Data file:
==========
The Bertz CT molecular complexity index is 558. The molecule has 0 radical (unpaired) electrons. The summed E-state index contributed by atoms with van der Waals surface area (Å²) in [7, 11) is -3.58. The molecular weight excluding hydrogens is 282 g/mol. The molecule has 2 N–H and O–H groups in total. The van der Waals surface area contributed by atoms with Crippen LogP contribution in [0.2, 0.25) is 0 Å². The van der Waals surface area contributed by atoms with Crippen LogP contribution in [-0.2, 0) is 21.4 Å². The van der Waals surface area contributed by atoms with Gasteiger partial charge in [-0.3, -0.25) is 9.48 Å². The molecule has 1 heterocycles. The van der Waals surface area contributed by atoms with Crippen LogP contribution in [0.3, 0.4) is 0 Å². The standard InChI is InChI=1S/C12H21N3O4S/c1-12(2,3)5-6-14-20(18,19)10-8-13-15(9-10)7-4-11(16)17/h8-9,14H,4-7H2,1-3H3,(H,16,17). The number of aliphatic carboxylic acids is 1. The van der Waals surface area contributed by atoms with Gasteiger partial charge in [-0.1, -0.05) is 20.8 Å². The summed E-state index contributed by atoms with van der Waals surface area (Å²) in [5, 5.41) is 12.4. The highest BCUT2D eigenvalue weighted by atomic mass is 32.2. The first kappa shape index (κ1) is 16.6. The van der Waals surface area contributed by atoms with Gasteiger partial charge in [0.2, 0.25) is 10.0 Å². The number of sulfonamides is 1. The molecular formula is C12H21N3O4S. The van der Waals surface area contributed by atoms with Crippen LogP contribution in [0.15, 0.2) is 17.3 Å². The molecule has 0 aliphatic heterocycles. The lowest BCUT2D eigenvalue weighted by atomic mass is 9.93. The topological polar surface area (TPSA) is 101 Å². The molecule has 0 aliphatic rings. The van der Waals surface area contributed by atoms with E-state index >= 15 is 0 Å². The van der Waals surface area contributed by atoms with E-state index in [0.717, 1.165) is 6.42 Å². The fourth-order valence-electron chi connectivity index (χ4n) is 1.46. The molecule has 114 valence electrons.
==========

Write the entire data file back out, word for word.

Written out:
The Bertz CT molecular complexity index is 558. The molecule has 0 radical (unpaired) electrons. The summed E-state index contributed by atoms with van der Waals surface area (Å²) in [7, 11) is -3.58. The molecular weight excluding hydrogens is 282 g/mol. The molecule has 2 N–H and O–H groups in total. The van der Waals surface area contributed by atoms with Crippen LogP contribution in [0.2, 0.25) is 0 Å². The van der Waals surface area contributed by atoms with Crippen LogP contribution in [-0.2, 0) is 21.4 Å². The van der Waals surface area contributed by atoms with Gasteiger partial charge in [-0.3, -0.25) is 9.48 Å². The molecule has 1 heterocycles. The van der Waals surface area contributed by atoms with Crippen LogP contribution in [0.3, 0.4) is 0 Å². The standard InChI is InChI=1S/C12H21N3O4S/c1-12(2,3)5-6-14-20(18,19)10-8-13-15(9-10)7-4-11(16)17/h8-9,14H,4-7H2,1-3H3,(H,16,17). The number of aliphatic carboxylic acids is 1. The van der Waals surface area contributed by atoms with Gasteiger partial charge in [-0.1, -0.05) is 20.8 Å². The summed E-state index contributed by atoms with van der Waals surface area (Å²) in [5, 5.41) is 12.4. The highest BCUT2D eigenvalue weighted by atomic mass is 32.2. The first kappa shape index (κ1) is 16.6. The van der Waals surface area contributed by atoms with Gasteiger partial charge in [0.2, 0.25) is 10.0 Å². The number of sulfonamides is 1. The molecular formula is C12H21N3O4S. The van der Waals surface area contributed by atoms with Crippen LogP contribution in [0.15, 0.2) is 17.3 Å². The molecule has 0 aliphatic heterocycles. The lowest BCUT2D eigenvalue weighted by atomic mass is 9.93. The topological polar surface area (TPSA) is 101 Å². The molecule has 0 aliphatic rings. The van der Waals surface area contributed by atoms with E-state index >= 15 is 0 Å². The van der Waals surface area contributed by atoms with E-state index in [0.717, 1.165) is 6.42 Å². The fourth-order valence-electron chi connectivity index (χ4n) is 1.46. The molecule has 114 valence electrons.